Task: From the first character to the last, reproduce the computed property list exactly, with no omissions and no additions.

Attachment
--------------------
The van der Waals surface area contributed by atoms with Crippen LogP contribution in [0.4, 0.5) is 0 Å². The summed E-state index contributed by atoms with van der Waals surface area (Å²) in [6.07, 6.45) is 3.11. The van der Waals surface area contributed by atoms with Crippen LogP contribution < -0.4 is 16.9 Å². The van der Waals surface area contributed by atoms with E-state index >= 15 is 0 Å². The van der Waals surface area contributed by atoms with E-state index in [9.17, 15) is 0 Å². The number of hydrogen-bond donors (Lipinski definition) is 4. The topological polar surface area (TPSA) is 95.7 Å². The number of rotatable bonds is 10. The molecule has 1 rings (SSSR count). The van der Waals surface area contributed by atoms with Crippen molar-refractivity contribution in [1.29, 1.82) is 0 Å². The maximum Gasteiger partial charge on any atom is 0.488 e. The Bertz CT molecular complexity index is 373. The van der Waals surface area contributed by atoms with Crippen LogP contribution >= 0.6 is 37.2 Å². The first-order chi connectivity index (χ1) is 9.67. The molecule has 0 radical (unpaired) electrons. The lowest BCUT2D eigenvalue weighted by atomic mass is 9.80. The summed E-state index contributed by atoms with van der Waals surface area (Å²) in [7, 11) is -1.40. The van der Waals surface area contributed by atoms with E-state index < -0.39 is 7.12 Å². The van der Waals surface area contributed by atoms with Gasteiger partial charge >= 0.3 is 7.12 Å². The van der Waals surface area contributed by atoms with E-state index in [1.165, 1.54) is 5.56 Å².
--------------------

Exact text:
The van der Waals surface area contributed by atoms with Crippen LogP contribution in [0.4, 0.5) is 0 Å². The summed E-state index contributed by atoms with van der Waals surface area (Å²) in [6.07, 6.45) is 3.11. The van der Waals surface area contributed by atoms with Crippen LogP contribution < -0.4 is 16.9 Å². The van der Waals surface area contributed by atoms with E-state index >= 15 is 0 Å². The van der Waals surface area contributed by atoms with E-state index in [9.17, 15) is 0 Å². The number of hydrogen-bond donors (Lipinski definition) is 4. The topological polar surface area (TPSA) is 95.7 Å². The number of rotatable bonds is 10. The molecule has 1 rings (SSSR count). The van der Waals surface area contributed by atoms with Crippen molar-refractivity contribution in [1.29, 1.82) is 0 Å². The maximum Gasteiger partial charge on any atom is 0.488 e. The Bertz CT molecular complexity index is 373. The van der Waals surface area contributed by atoms with Crippen LogP contribution >= 0.6 is 37.2 Å². The first-order chi connectivity index (χ1) is 9.67. The molecule has 0 radical (unpaired) electrons. The lowest BCUT2D eigenvalue weighted by atomic mass is 9.80. The summed E-state index contributed by atoms with van der Waals surface area (Å²) in [7, 11) is -1.40. The van der Waals surface area contributed by atoms with E-state index < -0.39 is 7.12 Å². The van der Waals surface area contributed by atoms with Gasteiger partial charge >= 0.3 is 7.12 Å². The van der Waals surface area contributed by atoms with E-state index in [1.165, 1.54) is 5.56 Å².